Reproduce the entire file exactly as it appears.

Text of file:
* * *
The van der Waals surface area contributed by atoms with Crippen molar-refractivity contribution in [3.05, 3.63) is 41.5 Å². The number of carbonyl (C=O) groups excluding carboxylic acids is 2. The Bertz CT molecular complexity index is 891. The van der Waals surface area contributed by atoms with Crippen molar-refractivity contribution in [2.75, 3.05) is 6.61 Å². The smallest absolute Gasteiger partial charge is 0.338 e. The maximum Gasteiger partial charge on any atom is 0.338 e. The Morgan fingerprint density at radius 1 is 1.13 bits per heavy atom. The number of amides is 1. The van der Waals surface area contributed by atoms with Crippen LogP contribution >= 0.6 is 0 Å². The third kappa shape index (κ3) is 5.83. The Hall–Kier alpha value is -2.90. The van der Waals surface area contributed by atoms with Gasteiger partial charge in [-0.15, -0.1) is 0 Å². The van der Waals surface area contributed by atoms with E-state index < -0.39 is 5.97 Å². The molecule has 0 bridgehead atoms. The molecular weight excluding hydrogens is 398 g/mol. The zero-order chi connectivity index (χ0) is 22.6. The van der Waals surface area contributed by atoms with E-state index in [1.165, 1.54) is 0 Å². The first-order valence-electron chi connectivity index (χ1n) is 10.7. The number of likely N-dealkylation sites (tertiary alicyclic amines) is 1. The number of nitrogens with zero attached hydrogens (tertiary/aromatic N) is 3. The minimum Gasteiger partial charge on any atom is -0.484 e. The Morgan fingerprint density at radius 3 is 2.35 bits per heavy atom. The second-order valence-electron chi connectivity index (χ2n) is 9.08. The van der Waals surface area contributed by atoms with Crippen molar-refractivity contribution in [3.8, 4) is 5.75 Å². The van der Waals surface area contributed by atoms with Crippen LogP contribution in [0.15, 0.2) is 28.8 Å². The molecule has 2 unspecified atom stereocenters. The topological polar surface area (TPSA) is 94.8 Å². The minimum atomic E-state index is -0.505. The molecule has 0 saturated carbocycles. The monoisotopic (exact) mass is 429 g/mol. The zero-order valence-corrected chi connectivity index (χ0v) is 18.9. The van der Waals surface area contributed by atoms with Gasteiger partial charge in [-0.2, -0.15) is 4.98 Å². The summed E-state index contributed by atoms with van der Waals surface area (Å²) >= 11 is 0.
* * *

The van der Waals surface area contributed by atoms with Crippen molar-refractivity contribution in [3.05, 3.63) is 41.5 Å². The number of carbonyl (C=O) groups excluding carboxylic acids is 2. The Bertz CT molecular complexity index is 891. The van der Waals surface area contributed by atoms with Crippen molar-refractivity contribution in [2.75, 3.05) is 6.61 Å². The smallest absolute Gasteiger partial charge is 0.338 e. The maximum Gasteiger partial charge on any atom is 0.338 e. The Morgan fingerprint density at radius 1 is 1.13 bits per heavy atom. The number of amides is 1. The van der Waals surface area contributed by atoms with Crippen LogP contribution >= 0.6 is 0 Å². The third kappa shape index (κ3) is 5.83. The Hall–Kier alpha value is -2.90. The van der Waals surface area contributed by atoms with Gasteiger partial charge in [-0.15, -0.1) is 0 Å². The van der Waals surface area contributed by atoms with E-state index < -0.39 is 5.97 Å². The molecule has 0 bridgehead atoms. The molecular weight excluding hydrogens is 398 g/mol. The zero-order chi connectivity index (χ0) is 22.6. The van der Waals surface area contributed by atoms with E-state index in [1.165, 1.54) is 0 Å². The first-order valence-electron chi connectivity index (χ1n) is 10.7. The number of likely N-dealkylation sites (tertiary alicyclic amines) is 1. The number of nitrogens with zero attached hydrogens (tertiary/aromatic N) is 3. The minimum Gasteiger partial charge on any atom is -0.484 e. The Morgan fingerprint density at radius 3 is 2.35 bits per heavy atom. The second-order valence-electron chi connectivity index (χ2n) is 9.08. The van der Waals surface area contributed by atoms with Crippen molar-refractivity contribution in [3.8, 4) is 5.75 Å². The van der Waals surface area contributed by atoms with Crippen LogP contribution in [0.15, 0.2) is 28.8 Å². The molecule has 2 unspecified atom stereocenters. The topological polar surface area (TPSA) is 94.8 Å². The minimum atomic E-state index is -0.505. The molecule has 0 saturated carbocycles. The monoisotopic (exact) mass is 429 g/mol. The zero-order valence-corrected chi connectivity index (χ0v) is 18.9. The van der Waals surface area contributed by atoms with Gasteiger partial charge in [-0.2, -0.15) is 4.98 Å². The summed E-state index contributed by atoms with van der Waals surface area (Å²) >= 11 is 0.